Other Investment Opportunities: Stocks, Bonds, Commodities and Mutual Funds

The old expression “Nothing ventured, nothing gained” is especially true when it comes to investing, but some types of investments are definitely safer than others. Before considering investing in stocks, bonds or commodities, take the time to do a personal risk assessment.

Nobody wants to lose their shirt; a good investment is a wise investment. Do thorough research before making any major investment, but especially those in the high-risk category.


A stock essentially represents a piece of a corporation. When you buy a stock, you own a small piece of that company. Depending on the size of the corporation, stocks fall into a number of different categories, including:

  • Growth stocks
  • Value stocks
  • Capitalization stocks

The type of stock offered depends on the size of the company, its prospects and outside factors, including the current state of the market.


Bonds are an investment instrument issued by the government or a company. When the bond matures, the issue is required to pay back the principal plus interest. Canada Savings Bonds are fully backed by the government and have a guaranteed full return. There are no fees and they are available in both regular and compound interest. You can cash them at any time and they’re affordable – they can actually be purchased for as little as $100.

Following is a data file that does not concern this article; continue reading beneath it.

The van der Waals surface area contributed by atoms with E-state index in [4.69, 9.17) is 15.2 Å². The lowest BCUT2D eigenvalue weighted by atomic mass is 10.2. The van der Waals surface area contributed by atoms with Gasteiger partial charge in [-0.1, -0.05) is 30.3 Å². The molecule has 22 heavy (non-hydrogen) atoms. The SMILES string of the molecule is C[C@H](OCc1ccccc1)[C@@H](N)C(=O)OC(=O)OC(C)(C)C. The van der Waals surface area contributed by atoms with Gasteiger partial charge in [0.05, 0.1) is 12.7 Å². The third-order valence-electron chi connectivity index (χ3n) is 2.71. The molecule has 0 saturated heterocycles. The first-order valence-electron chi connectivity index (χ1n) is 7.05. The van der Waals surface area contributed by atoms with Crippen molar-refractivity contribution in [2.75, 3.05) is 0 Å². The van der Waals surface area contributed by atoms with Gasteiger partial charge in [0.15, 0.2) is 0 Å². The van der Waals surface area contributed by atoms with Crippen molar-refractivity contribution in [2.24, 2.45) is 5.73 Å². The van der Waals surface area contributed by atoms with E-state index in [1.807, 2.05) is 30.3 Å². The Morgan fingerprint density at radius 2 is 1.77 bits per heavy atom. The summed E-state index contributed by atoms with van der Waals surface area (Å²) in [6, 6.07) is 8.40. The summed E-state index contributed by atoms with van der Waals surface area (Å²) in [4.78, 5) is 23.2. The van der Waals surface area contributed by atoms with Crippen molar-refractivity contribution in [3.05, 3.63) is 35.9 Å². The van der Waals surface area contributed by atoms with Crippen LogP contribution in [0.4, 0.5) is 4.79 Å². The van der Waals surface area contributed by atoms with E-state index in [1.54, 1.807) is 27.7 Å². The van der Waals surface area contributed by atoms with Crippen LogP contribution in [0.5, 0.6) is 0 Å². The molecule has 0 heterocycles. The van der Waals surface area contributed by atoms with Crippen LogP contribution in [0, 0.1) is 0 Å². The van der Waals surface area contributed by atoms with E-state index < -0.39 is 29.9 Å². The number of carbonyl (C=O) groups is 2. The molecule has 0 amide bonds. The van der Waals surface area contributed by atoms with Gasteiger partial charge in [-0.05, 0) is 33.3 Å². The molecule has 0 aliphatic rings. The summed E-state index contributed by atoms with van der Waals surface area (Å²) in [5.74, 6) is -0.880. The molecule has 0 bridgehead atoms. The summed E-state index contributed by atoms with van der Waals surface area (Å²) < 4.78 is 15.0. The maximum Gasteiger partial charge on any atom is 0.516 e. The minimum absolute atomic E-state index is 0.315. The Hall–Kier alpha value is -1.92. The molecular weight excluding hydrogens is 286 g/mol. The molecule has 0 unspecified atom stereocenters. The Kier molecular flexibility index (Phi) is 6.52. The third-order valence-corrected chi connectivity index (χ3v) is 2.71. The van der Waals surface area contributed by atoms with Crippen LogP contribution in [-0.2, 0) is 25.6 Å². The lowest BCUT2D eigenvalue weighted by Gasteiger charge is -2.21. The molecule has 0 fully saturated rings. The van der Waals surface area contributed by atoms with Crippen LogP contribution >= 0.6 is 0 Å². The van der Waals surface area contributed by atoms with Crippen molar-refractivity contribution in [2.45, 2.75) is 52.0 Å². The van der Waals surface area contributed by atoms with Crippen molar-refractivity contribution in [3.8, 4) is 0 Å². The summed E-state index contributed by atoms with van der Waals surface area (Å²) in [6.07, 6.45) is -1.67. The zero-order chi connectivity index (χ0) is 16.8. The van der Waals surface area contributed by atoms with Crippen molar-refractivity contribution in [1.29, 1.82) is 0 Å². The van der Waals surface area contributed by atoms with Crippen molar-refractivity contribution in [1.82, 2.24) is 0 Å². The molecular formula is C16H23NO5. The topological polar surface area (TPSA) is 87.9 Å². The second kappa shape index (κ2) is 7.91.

Unlike other types of investment, when you invest in a commodity you are investing in a particular good. Popular commodities in Canada include: Keep in mind that investing in commodities can be risky.

  • Energy commodities: Oil, coal and natural gas
  • Metals and minerals: Gold, silver, nickel, copper, aluminum, zinc, potash, lead and iron
  • Forestry: Pulp, lumber and newsprint
  • Agriculture: Cattle, hogs, wheat, barley, canola, corn and potatoes
  • Fisheries: Salmon, lobster, shrimp, crab, ocean fish and shellfish

For this reason, they are not meant to be short-term investments.

Mutual Funds

A mutual fund is a managed product that pools money from many different investors to purchase a portfolio of investments that can be made up of t-bills, stocks, bonds and/or equities. Mutual funds are definitely not for everyone as they are deemed to be a riskier investment, fluctuating in value depending on current market conditions, both at home and abroad.

Although they can seem a little scary to a new investor, there are a lot of advantages to purchasing a mutual fund. They are professionally managed, they provide you with diversification that would otherwise be very expensive to do on your own (mutual funds can hold anywhere between 50-100 different investments, you try buying all of those on your own!), they are cashable at any time and may provide you with some savings at tax time too. There are some disadvantages as well, the professional management does come with a fee (sometimes transaction fees, management fees or loads), there is no insurance available for mutual funds and of course the obvious – they fluctuate in value, meaning you can actually lose money on them.

If you are a first-timer, speak with a financial advisor to help you chose an appropriate fund specific to your risk tolerance.


The RATESDOTCA editorial team are experienced writers focused on sharing stories and bringing you the latest news in insurance and personal finance. Our goal is to provide Canadians with the information and resources they need to make better insurance and financial decisions.

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